The first Sunday of the NFL season is just three days away, and John Skipper, the president of ESPN, is making news by telling attendees at a Re/Code conference in Los Angeles that sports on TV is secure.
This is not a real headline. The idea that pro football games would become available only online, or mostly online any time soon, seems impossible. But as the Re/Code story reiterates, ESPN will likely be part of Dish's online sampling of networks, and Major League Soccer might become a featured ESPN attraction online.
But soccer isn't football. Not in this country.
TV networks would likely do anything to prevent the NFL from going away. So would the press -- and those most honorable jocks in Congress.
A great posting from MoffettNathanson this morning points out just how much the NFL means to the broadcast networks and ESPN (and vice versa).
Looking at The Somewhat Big 4, the report notes that 38% of the Fox network’s total day C3 P18-49 gross rating points from September 2013 to August 2014 came from NFL games or associated programming, not counting another 5% from the Super Bowl.
At CBS, that similar figure was 18%; it was 13% at NBC and 9% at ESPN. (ABC doesn’t air pro football.)
Pretty clearly, the networks live off of pro football, and pay dearly to do so. The MoffettNathanson posting also points out that this year, the new, ridiculous NFL network contracts kick in.
And the kick is good!
“This is set to drive the programming costs higher beginning this quarter for all the networks,” the report says. “We estimate the new programming rights deals are set to grow at a range of +5-7% over the life of their deals,” the report says.
All told, the various rights holders will pay 22% more for the NFL this year ($5.526 billion) than they did last year ($4.435 billion).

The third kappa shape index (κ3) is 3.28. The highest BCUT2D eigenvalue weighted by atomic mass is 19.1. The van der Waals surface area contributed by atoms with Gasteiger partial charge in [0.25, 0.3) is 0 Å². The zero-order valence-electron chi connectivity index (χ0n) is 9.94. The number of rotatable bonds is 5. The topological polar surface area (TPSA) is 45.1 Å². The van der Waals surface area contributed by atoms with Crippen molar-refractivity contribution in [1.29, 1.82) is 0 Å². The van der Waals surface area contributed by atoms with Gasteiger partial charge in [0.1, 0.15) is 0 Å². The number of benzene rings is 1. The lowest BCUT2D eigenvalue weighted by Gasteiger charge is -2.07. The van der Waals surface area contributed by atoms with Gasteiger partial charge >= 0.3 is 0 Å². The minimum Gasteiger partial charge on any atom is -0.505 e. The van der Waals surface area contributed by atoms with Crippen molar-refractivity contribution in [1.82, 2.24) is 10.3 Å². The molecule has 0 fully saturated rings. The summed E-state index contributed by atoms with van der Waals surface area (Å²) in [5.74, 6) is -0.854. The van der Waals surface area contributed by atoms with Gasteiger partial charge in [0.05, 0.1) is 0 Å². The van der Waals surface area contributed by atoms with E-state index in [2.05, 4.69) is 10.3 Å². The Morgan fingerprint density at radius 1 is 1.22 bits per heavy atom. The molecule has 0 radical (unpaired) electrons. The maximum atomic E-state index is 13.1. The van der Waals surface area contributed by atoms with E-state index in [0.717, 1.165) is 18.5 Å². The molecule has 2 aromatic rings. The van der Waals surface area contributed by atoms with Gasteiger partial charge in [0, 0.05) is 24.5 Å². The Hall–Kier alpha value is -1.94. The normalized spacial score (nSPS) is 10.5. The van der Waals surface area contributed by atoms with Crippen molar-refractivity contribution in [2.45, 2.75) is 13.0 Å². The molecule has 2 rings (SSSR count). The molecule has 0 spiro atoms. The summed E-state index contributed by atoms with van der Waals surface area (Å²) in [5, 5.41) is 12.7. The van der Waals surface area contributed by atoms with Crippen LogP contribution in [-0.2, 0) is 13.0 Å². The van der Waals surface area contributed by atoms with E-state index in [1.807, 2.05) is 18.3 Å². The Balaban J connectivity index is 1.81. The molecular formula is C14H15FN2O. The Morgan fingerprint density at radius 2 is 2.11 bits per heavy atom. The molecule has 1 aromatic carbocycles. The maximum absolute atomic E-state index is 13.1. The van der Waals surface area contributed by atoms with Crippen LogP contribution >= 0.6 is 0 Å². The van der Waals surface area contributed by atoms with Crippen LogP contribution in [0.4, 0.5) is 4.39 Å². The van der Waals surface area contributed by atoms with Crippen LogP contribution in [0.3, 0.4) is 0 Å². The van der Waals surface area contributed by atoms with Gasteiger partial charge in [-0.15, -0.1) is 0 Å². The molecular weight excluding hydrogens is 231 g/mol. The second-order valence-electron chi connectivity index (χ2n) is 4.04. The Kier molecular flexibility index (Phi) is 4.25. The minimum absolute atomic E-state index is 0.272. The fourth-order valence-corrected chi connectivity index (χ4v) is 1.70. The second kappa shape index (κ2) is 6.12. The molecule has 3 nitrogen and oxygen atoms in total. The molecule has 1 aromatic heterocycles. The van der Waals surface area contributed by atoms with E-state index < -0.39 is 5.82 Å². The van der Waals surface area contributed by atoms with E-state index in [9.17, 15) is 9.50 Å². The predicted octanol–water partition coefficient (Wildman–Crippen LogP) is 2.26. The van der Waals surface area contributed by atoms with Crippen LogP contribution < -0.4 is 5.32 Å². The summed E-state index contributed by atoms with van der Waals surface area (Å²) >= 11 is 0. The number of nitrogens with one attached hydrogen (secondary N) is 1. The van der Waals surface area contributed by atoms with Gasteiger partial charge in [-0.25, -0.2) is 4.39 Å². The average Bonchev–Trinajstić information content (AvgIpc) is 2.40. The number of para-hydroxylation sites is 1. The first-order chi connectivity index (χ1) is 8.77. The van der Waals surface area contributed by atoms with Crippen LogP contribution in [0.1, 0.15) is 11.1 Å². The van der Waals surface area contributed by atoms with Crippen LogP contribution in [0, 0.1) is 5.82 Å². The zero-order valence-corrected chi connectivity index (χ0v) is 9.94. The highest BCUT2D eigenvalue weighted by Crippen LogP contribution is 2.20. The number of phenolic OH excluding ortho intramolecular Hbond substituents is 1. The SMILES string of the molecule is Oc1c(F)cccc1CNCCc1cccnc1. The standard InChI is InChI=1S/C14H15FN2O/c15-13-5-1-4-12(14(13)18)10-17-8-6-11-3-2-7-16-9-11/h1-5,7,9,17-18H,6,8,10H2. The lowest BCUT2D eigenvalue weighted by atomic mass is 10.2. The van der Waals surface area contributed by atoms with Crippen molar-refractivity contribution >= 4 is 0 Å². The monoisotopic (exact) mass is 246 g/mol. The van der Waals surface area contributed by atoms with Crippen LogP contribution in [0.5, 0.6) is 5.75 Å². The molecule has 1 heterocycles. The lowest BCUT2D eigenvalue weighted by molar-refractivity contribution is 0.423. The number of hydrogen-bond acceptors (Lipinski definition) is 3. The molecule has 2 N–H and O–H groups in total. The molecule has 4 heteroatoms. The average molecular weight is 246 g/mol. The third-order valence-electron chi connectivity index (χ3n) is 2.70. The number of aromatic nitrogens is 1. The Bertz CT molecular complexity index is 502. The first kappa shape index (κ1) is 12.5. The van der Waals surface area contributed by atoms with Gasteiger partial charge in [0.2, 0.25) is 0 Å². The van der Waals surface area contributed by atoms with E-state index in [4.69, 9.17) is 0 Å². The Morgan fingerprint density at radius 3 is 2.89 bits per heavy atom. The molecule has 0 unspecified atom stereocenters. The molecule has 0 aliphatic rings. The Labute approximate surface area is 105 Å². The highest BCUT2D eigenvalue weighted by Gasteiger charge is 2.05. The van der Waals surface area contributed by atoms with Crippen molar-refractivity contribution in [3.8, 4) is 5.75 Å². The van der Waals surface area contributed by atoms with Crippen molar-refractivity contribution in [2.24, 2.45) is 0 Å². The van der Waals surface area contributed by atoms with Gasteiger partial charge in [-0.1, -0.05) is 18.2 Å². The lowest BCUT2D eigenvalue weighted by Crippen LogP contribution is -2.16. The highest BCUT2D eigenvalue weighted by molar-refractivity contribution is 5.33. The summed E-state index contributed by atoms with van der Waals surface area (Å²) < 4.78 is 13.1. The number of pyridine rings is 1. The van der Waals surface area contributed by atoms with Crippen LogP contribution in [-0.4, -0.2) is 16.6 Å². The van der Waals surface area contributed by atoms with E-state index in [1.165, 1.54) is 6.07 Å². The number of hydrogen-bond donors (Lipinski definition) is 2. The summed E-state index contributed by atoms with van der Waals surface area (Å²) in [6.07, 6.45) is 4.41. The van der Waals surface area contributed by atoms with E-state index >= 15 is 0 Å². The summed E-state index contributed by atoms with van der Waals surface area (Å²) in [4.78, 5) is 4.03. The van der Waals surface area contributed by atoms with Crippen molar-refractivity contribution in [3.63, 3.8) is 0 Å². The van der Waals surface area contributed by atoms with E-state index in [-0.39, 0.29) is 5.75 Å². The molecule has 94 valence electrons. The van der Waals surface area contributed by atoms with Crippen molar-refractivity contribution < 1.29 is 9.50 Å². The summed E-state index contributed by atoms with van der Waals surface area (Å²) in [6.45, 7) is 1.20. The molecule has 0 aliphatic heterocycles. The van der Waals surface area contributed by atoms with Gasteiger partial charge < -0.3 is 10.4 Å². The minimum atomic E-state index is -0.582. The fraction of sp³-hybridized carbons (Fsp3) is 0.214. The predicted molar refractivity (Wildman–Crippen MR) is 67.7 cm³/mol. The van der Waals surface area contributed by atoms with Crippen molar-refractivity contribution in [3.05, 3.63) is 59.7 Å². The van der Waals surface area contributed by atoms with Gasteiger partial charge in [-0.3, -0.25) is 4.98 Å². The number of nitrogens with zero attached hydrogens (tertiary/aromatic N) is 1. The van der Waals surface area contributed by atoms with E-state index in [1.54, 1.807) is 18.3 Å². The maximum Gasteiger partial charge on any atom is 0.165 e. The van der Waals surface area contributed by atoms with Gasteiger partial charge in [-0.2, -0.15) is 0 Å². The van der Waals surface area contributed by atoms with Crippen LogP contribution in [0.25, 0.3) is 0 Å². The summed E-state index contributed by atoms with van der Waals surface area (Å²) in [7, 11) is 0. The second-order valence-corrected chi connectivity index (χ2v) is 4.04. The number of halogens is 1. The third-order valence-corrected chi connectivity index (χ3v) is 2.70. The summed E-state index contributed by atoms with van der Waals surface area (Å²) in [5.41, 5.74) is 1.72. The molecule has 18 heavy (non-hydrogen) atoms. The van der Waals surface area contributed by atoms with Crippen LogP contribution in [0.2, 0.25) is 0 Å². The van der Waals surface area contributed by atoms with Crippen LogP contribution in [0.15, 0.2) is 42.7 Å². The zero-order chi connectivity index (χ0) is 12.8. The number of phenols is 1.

The best shot for an online content provider to be able to engage in giving the NFL a billion dollars or so would seem to be grabbing the rights to DirecTV’s Sunday Ticket package, which expires after this season. In the past, Netflix has been a rumored suitor, but Google or, gees, Yahoo, could be there, too.
Back to Skipper and ESPN. He told Re/code’s Peter Kafka that ESPN’s not overly worried millennials--always seen cutting cable cords hither and yon--will continue doing that. They’ll get cable when they get married, get kids, get a home, get bored and/or all of the above. And they’ll do it so they can watch The Big Game.
That’s what everybody says. Sports, unlike news or entertainment, is something devotees will pay to get or keep because they simply can't get it elsewhere.
But not everybody really cares. And that’s also why you can’t get a cable package without getting ESPN, whether or not you have any animosity toward balls that others kick, bat or violently stuff into cylinders. The leagues and ESPN need everybody to pay up. Cable operators must pay.
Luckily for leagues, online video helps them maintain a pretty nice status quo, with some benefits. If online video didn’t exist, sports leagues would have invented it instead of Al Gore. It’s leverage.
Because some sports do go online, that leakage, and its threat, keeps everybody fat and rich. Indeed, the FCC is considering doing away with the “blackout rule” but the league spins it this way: If home games that aren’t sold out can’t be blacked out, it will cost the NFL money and hasten a time when more and more games go to pay sources... like online video content providers.
And you don’t want that, do you Mr. Congressman?
Of course not.